MCCs 2

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MCCs 2- Musique Concrète for Csound

Software for music composition with Csound

Version 2.1

Windows command prompt


=== MCCs - MUSIQUE CONCRÈTE for Csound ===

Version 2.1

A Csound Score Generator for Windows Command Prompt


(C) Copyright 1997-2015 Luca Pavan


-Language: English
-OS: Microsoft Windows (it runs in Windows Command prompt).
-It does not require the knowledge of Csound language.
-Input is a mono soundfile (.wav) and output a stereo soundfile.
-It is possible to compose whole pieces of music with Csound.
-Unlimited number of notes in the score.
-Sound synthesis includes: grains, time warping, filtering, ring
 modulation, echo, flanger, delay, local reverberation, global
-It can generate tonal or microtonal music.
-It allows to change the input soundfile in the same score.
-It allows to create rythmic loops of sounds or chords.
-It generates scores which work with Csound from version 4.19.
-It allows to have randomized parameters or ramps with interpolation.
-It generates a log file with all the score settings.


Csound, developed by Barry Vercoe and others at the Massachussets Institute of Technology (Boston, MA), is one of the most popular programs for sound synthesis, used by many composers and researchers in the world. Csound is a free software and can be downloaded on the Internet.

Musique concrete (concrete music) is a term invented by the French composer Pierre Schaeffer in the first half of 20th century, to define a kind of music done with recorded sounds coming from the "real world". These recordings were subjected to various manipulations, to create sound materials for musical works. Musique concrete, at the beginning, was realized with analogic equipment (in the early 1950s the tape recorder was adopted in this field) and the main techniques to make this music were cut and splicing, change of tape speed, tape delay,
tape loops etc. In USA this kind of music was called "tape music".
With the evolution of new technologies these techniques are today available with digital equipments. Csound achieves the same results that Schaeffer obtained in his studio with the manipulation of analogic tapes, and much more. Csound works by a digital process and in this way the opportunities of sound manipulation are strongly increased.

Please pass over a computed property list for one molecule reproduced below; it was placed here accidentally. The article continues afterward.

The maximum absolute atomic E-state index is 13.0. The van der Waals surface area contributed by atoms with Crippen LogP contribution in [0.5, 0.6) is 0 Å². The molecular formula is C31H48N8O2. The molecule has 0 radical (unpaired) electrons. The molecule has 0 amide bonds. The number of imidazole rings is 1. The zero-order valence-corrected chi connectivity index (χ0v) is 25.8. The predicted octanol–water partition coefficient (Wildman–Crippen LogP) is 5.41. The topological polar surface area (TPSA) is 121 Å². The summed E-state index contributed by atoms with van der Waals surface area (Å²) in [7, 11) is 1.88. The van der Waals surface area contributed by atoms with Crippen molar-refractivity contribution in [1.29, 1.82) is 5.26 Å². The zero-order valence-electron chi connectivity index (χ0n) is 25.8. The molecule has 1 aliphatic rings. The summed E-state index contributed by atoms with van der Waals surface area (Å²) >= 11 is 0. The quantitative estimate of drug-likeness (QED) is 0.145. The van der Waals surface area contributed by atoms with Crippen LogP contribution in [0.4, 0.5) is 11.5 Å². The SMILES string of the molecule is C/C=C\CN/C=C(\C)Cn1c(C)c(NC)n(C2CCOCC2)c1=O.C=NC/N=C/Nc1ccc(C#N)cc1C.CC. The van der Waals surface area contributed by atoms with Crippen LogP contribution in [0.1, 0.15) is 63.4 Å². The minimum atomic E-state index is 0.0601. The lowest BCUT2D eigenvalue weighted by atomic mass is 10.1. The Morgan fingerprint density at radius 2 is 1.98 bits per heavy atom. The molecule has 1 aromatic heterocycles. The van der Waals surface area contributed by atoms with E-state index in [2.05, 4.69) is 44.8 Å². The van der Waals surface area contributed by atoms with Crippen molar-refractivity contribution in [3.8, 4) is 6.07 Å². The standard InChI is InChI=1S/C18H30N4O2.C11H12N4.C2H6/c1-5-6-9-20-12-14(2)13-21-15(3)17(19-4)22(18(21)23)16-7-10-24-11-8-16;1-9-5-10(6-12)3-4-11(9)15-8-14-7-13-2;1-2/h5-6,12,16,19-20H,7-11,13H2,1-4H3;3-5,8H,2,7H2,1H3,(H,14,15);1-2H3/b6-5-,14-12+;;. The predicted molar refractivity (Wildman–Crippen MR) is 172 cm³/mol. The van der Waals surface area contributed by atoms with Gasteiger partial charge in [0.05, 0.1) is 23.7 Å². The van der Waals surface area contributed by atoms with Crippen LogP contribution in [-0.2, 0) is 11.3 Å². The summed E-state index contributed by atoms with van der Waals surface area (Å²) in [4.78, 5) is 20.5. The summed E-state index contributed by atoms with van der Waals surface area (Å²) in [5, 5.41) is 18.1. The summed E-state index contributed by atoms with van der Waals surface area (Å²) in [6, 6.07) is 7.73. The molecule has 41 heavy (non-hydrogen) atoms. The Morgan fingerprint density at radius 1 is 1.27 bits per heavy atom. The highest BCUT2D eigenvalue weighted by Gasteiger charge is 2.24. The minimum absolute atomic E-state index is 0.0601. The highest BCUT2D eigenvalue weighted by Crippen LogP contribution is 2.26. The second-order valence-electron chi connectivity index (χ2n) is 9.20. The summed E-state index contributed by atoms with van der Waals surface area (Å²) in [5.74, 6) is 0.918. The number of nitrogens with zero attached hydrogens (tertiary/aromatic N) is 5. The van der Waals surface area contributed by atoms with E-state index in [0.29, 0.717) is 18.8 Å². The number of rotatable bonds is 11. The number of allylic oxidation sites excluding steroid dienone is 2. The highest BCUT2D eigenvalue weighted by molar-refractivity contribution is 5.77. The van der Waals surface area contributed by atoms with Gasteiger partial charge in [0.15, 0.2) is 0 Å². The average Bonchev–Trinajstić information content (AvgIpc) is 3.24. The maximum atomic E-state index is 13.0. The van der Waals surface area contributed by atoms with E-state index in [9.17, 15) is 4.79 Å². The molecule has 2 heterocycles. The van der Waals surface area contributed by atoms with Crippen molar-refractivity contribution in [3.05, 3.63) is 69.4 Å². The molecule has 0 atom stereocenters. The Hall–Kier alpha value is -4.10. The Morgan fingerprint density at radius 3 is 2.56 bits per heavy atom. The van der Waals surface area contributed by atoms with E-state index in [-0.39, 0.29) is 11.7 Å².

MCCs comes from the idea to help composers working with informatic technologies. The goal of MCCs is the generation of scores that work with digital recorded sounds. The composer can interact with a simple interface, assigning the parameters to the composition; he has the opportunity to use some Csound capabilities without knowing Csound itself. The program automatically generates the orchestra file and the score file. Later these files can be processed with Csound. The composer can select among several options: granular synthesis of the input soundfile, time warping, filtering (with a 2nd order passband
filter), ring modulation, echo, flanger, delay, local reverb and global reverb. These sound manipulations can be carried out separately or contemporarily.
There are various default options and the possibility to assign aleatory values to many parameters.


MCCs (originally written in Borland Pascal 7.0, now in Borland C++)generates text format scores [.sco] for Csound synthesis. MCCs generates, with the score, also an orchestra file [.orc]. To obtain a processed score Csound is required in your Hard Disk.

MCCs accepts as input mono soundfiles [.wav]. You have to answer
several questions to set the parameters of the score. Some general options are possible, one by one or simultaneously (in this case the time for synthesis is longer). The file you get after the synthesis will be a stereo soundfile.

Near each question a unity of measurement is specified in square brackets, like this:

[Hz] = Hertz
[s] = seconds
[ms] = milliseconds

To use this program is good to have some knowledge of sound synthesis techniques, or the results could be different from what the user expects. It is better to know what is a flanger or a delay, and the difference between local reverberation and global reverberation for a good sound spatialization.
If someone needs to have a basic knowledge about these techniques,
I suggest to read this:

C. Dodge & T. A. Jerse, "Computer Music - Synthesis,
Composition, and Performance", Schirmer Books, 1985, New York.

To get your personal copy of MCCs 2 email a message to

with subject "MCCs 2" and with text "I would like to receive a copy of MCCs 2", then read the message in reply with instructions.

                                    © 2001 Luca Pavan